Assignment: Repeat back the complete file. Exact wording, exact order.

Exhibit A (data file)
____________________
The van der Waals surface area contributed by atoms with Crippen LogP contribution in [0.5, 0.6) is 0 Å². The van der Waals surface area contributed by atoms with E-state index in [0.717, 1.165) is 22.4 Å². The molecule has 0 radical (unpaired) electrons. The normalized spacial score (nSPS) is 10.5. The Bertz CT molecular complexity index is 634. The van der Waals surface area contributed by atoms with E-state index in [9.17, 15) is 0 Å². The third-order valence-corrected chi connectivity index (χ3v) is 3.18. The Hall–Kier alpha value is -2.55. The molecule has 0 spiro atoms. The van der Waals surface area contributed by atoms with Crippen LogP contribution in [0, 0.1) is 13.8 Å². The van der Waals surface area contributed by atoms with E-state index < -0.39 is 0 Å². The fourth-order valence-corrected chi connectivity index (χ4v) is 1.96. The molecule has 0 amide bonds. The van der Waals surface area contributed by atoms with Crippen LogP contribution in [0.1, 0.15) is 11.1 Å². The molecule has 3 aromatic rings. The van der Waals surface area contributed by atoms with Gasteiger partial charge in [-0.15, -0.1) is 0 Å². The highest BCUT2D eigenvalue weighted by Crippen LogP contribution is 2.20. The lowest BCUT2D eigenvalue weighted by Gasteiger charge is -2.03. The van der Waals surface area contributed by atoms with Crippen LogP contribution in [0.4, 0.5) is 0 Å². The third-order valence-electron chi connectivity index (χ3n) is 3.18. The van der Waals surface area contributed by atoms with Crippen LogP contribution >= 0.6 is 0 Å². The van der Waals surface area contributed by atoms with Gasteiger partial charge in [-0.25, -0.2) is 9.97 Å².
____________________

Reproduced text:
The van der Waals surface area contributed by atoms with Crippen LogP contribution in [0.5, 0.6) is 0 Å². The van der Waals surface area contributed by atoms with E-state index in [0.717, 1.165) is 22.4 Å². The molecule has 0 radical (unpaired) electrons. The normalized spacial score (nSPS) is 10.5. The Bertz CT molecular complexity index is 634. The van der Waals surface area contributed by atoms with E-state index in [9.17, 15) is 0 Å². The third-order valence-corrected chi connectivity index (χ3v) is 3.18. The Hall–Kier alpha value is -2.55. The molecule has 0 spiro atoms. The van der Waals surface area contributed by atoms with Crippen LogP contribution in [0, 0.1) is 13.8 Å². The van der Waals surface area contributed by atoms with E-state index < -0.39 is 0 Å². The fourth-order valence-corrected chi connectivity index (χ4v) is 1.96. The molecule has 0 amide bonds. The van der Waals surface area contributed by atoms with Crippen LogP contribution in [0.1, 0.15) is 11.1 Å². The molecule has 3 aromatic rings. The van der Waals surface area contributed by atoms with Gasteiger partial charge in [-0.15, -0.1) is 0 Å². The highest BCUT2D eigenvalue weighted by Crippen LogP contribution is 2.20. The lowest BCUT2D eigenvalue weighted by Gasteiger charge is -2.03. The van der Waals surface area contributed by atoms with Crippen LogP contribution in [0.4, 0.5) is 0 Å². The third-order valence-electron chi connectivity index (χ3n) is 3.18. The van der Waals surface area contributed by atoms with Crippen LogP contribution >= 0.6 is 0 Å². The van der Waals surface area contributed by atoms with Gasteiger partial charge in [-0.25, -0.2) is 9.97 Å².